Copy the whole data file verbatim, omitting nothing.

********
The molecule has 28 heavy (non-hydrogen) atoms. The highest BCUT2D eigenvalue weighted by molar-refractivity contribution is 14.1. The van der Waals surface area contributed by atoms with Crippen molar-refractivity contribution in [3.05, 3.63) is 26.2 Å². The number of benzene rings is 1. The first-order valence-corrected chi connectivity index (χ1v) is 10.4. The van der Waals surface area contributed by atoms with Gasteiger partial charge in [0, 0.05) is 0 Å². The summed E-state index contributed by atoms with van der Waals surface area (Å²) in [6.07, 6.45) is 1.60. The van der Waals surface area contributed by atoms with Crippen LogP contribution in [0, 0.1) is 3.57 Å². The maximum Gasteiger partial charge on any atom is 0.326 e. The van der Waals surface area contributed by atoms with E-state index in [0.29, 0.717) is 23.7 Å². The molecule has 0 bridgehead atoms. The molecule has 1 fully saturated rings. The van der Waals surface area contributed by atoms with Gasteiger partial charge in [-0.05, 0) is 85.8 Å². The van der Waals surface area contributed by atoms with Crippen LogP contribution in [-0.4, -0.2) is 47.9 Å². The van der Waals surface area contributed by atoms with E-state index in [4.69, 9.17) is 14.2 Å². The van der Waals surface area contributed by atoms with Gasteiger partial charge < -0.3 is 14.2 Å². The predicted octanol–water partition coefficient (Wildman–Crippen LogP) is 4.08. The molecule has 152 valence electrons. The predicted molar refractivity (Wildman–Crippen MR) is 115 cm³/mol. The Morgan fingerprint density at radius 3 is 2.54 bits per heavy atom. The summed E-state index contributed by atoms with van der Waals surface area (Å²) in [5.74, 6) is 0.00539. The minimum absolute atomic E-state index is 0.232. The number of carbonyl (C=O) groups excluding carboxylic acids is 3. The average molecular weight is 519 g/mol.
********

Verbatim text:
The molecule has 28 heavy (non-hydrogen) atoms. The highest BCUT2D eigenvalue weighted by molar-refractivity contribution is 14.1. The van der Waals surface area contributed by atoms with Crippen molar-refractivity contribution in [3.05, 3.63) is 26.2 Å². The number of benzene rings is 1. The first-order valence-corrected chi connectivity index (χ1v) is 10.4. The van der Waals surface area contributed by atoms with Gasteiger partial charge in [0, 0.05) is 0 Å². The summed E-state index contributed by atoms with van der Waals surface area (Å²) in [6.07, 6.45) is 1.60. The van der Waals surface area contributed by atoms with Crippen LogP contribution in [0, 0.1) is 3.57 Å². The maximum Gasteiger partial charge on any atom is 0.326 e. The van der Waals surface area contributed by atoms with E-state index in [0.29, 0.717) is 23.7 Å². The molecule has 0 bridgehead atoms. The molecule has 1 fully saturated rings. The van der Waals surface area contributed by atoms with Gasteiger partial charge in [-0.05, 0) is 85.8 Å². The van der Waals surface area contributed by atoms with Crippen LogP contribution in [-0.4, -0.2) is 47.9 Å². The van der Waals surface area contributed by atoms with E-state index in [4.69, 9.17) is 14.2 Å². The van der Waals surface area contributed by atoms with Gasteiger partial charge < -0.3 is 14.2 Å². The predicted octanol–water partition coefficient (Wildman–Crippen LogP) is 4.08. The molecule has 152 valence electrons. The predicted molar refractivity (Wildman–Crippen MR) is 115 cm³/mol. The Morgan fingerprint density at radius 3 is 2.54 bits per heavy atom. The summed E-state index contributed by atoms with van der Waals surface area (Å²) in [5.74, 6) is 0.00539. The minimum absolute atomic E-state index is 0.232. The number of carbonyl (C=O) groups excluding carboxylic acids is 3. The average molecular weight is 519 g/mol.